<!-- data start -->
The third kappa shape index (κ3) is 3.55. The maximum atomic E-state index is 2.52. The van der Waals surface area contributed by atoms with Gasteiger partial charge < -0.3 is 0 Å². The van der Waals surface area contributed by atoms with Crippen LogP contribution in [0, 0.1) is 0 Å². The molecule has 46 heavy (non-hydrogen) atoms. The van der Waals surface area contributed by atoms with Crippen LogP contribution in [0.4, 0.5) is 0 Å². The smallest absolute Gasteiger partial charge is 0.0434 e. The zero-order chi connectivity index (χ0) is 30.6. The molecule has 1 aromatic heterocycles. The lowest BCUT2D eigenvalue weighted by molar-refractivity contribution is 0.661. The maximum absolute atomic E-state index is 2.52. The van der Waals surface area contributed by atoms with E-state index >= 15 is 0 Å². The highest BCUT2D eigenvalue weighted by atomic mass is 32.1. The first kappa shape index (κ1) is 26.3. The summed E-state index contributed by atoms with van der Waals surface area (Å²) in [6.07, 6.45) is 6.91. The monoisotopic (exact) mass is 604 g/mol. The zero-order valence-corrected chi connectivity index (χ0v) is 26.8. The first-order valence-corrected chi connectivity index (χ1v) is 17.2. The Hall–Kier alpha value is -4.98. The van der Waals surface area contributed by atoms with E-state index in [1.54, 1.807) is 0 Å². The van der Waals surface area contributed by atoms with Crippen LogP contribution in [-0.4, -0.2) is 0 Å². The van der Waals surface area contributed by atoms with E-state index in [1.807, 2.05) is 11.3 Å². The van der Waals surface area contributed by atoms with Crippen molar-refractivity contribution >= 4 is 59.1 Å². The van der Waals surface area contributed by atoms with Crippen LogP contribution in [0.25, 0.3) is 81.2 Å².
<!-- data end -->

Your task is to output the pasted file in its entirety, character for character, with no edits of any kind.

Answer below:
The third kappa shape index (κ3) is 3.55. The maximum atomic E-state index is 2.52. The van der Waals surface area contributed by atoms with Gasteiger partial charge < -0.3 is 0 Å². The van der Waals surface area contributed by atoms with Crippen LogP contribution in [0, 0.1) is 0 Å². The molecule has 46 heavy (non-hydrogen) atoms. The van der Waals surface area contributed by atoms with Crippen LogP contribution in [0.4, 0.5) is 0 Å². The smallest absolute Gasteiger partial charge is 0.0434 e. The zero-order chi connectivity index (χ0) is 30.6. The molecule has 1 aromatic heterocycles. The lowest BCUT2D eigenvalue weighted by molar-refractivity contribution is 0.661. The maximum absolute atomic E-state index is 2.52. The van der Waals surface area contributed by atoms with E-state index >= 15 is 0 Å². The highest BCUT2D eigenvalue weighted by atomic mass is 32.1. The first kappa shape index (κ1) is 26.3. The summed E-state index contributed by atoms with van der Waals surface area (Å²) in [6.07, 6.45) is 6.91. The monoisotopic (exact) mass is 604 g/mol. The zero-order valence-corrected chi connectivity index (χ0v) is 26.8. The first-order valence-corrected chi connectivity index (χ1v) is 17.2. The Hall–Kier alpha value is -4.98. The van der Waals surface area contributed by atoms with E-state index in [1.54, 1.807) is 0 Å². The van der Waals surface area contributed by atoms with Crippen LogP contribution in [-0.4, -0.2) is 0 Å². The van der Waals surface area contributed by atoms with E-state index in [1.807, 2.05) is 11.3 Å². The van der Waals surface area contributed by atoms with Crippen molar-refractivity contribution >= 4 is 59.1 Å². The van der Waals surface area contributed by atoms with Crippen LogP contribution in [0.25, 0.3) is 81.2 Å².